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PRESENTED BY INVEST STOCKHOLM

A tech-competence hotspot: Why Stockholm is so attractive to international talent

Stockholm is not just a pretty face. It may be built on an archipelago bisected by a tangle of canals and rivers, and be home to a historic old town of multicoloured buildings, but Stockholm is also the engine of the Swedish economy, with the greater Stockholm region accounting for 45% of the country’s GDP.

A tech-competence hotspot: Why Stockholm is so attractive to international talent
An aerial view of Stockholm, a world centre for innovation. Photo: Getty Images

Stockholm now boasts eight tech unicorns, including Spotify, Skype and Klarna. The city has now produced more billion-dollar start-ups per capita than anywhere in the world outside Silicon Valley.

But it’s not just all about digital companies. Stockholm’s strong technical heritage also stands it apart from other European cities. Sweden’s established multinationals include telecoms giant Ericsson, construction company Skanska, fashion retailer H&M and car companies Saab and Volvo.

These companies have not just been built by Swedish hands. As accomplished as the Swedish labour market is, there just isn’t enough local talent to go around, which is why Volvo recently announced its intention to expand its presence in Stockholm by investing in a tech hub in the centre of Stockholm.

Volvo’s decision was driven by its need to attract tech experts from all over the world because of its intention to sell at least half of all its cars online and develop at least half of its own software by the middle of this decade.

A global tech and startup hub: learn about the opportunities to find a job or start your own business in Stockholm

Hanna Fager, head of corporate functions at Volvo, explains the decision to base the tech hub in Stockholm.

“Our ambition is to have our cars fully electric by 2030 and to build direct relationships with customers online,” says Hanna. “To be successful in this online journey we are creating this tech hub to attract people with new competences. And we think Stockholm, as a tech-competence hotspot, is perfectly suited for this. By expanding our current location right in the city centre, we hope to recruit hundreds of new team members from all over the world.”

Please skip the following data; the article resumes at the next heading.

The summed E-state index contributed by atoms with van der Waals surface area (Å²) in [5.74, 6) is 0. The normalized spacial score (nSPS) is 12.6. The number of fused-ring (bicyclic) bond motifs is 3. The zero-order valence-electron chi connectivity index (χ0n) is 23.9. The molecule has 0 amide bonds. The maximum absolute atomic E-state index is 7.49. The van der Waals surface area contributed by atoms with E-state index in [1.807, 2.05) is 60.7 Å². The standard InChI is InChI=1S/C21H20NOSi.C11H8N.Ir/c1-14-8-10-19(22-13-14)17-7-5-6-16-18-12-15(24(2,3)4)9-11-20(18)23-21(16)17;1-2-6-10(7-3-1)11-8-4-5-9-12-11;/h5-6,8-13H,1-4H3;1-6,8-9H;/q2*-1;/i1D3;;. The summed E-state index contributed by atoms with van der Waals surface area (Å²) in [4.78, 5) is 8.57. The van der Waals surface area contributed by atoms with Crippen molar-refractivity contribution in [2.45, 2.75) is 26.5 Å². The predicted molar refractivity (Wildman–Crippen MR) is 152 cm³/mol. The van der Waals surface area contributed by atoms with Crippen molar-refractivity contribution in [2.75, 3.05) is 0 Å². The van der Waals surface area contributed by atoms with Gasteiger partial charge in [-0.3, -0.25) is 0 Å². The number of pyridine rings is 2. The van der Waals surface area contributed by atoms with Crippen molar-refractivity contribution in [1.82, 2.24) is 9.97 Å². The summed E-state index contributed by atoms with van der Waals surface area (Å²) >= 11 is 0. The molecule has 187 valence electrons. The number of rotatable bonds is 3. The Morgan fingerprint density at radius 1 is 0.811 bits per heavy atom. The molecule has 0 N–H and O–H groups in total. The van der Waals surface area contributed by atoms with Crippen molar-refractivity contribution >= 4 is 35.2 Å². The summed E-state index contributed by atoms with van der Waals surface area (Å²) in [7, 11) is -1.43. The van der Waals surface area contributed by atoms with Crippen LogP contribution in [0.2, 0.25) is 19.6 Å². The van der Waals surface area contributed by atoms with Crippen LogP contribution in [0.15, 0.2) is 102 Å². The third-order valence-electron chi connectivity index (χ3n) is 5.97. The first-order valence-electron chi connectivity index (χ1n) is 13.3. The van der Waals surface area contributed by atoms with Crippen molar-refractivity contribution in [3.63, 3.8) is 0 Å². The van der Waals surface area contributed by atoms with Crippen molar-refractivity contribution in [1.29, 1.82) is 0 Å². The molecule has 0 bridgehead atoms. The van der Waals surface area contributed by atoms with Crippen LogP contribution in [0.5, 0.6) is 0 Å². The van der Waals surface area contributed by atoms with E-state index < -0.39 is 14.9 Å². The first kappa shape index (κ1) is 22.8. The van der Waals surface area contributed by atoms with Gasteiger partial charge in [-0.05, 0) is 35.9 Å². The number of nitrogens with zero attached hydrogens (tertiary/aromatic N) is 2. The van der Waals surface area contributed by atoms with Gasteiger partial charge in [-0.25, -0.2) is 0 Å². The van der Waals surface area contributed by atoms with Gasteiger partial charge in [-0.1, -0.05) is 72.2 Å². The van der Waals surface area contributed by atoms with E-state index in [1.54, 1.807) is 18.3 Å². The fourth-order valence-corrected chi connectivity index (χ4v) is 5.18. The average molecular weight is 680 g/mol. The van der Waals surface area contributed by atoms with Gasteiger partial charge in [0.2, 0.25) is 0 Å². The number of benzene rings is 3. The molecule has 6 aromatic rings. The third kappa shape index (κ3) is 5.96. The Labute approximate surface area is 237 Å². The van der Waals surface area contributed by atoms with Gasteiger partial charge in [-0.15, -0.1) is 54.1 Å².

Hanna Fager of Volvo and Thomas Erseus of AMF. Photos: Supplied

But what makes Stockholm such an attractive place to be for international talent?

Thomas Erseus, CEO of AMF Fastigheter, one of Sweden’s largest real estate companies and a facilitator of Volvo’s new tech hub, suggests there are many reasons for Stockholm’s prominence as an international talent hub.

“Stockholm is quite clearly an attractive place to live. But it also has a culture of openness and transparency that people find very reassuring, something which is bolstered by the fact that Stockholm is a very international-facing city. We all speak pretty good English and we are very accepting of, and curious about, other cultures and other ways of doing things. Sustainability is also high on the agenda here, which is something a lot of our talent cares deeply about.”

Hanna agrees with Thomas. “Stockholm is a hotspot for national and international tech competence, and these are the people that will make the difference in our expansive and ongoing transformation. Stockholm is a fantastic city in this sense. It’s the home and birthplace of several billion-dollar tech companies with a large international community, and it’s near leading universities such as KTH Royal Institute of Technology, Uppsala University, and Stockholm University. If you combine all this with a drive for sustainability, the city has an international appeal which is important when recruiting global talent. In general, we see an increased interest for Sweden as a country to work and live in.”

Want to work in a global tech hub that welcomes your input, wherever you’re from? Find out more about Stockholm

Co-working in Stockholm. Photo: Visit Stockholm / mediabank.visitstockholm.com

According to Thomas, Stockholm’s tolerance and embrace of internationalism is also key to its success as an international talent hub. “Given Stockholm is actually quite a small city in global terms, it has very demonstrably outperformed many other larger cities, and this is partly down to its international outlook,” he says. “We are open to diversity and we don’t judge others – we are very accepting of how people identify themselves and of other cultures and nationalities and I think this makes Stockholm a place where everyone feels welcome and able to contribute.”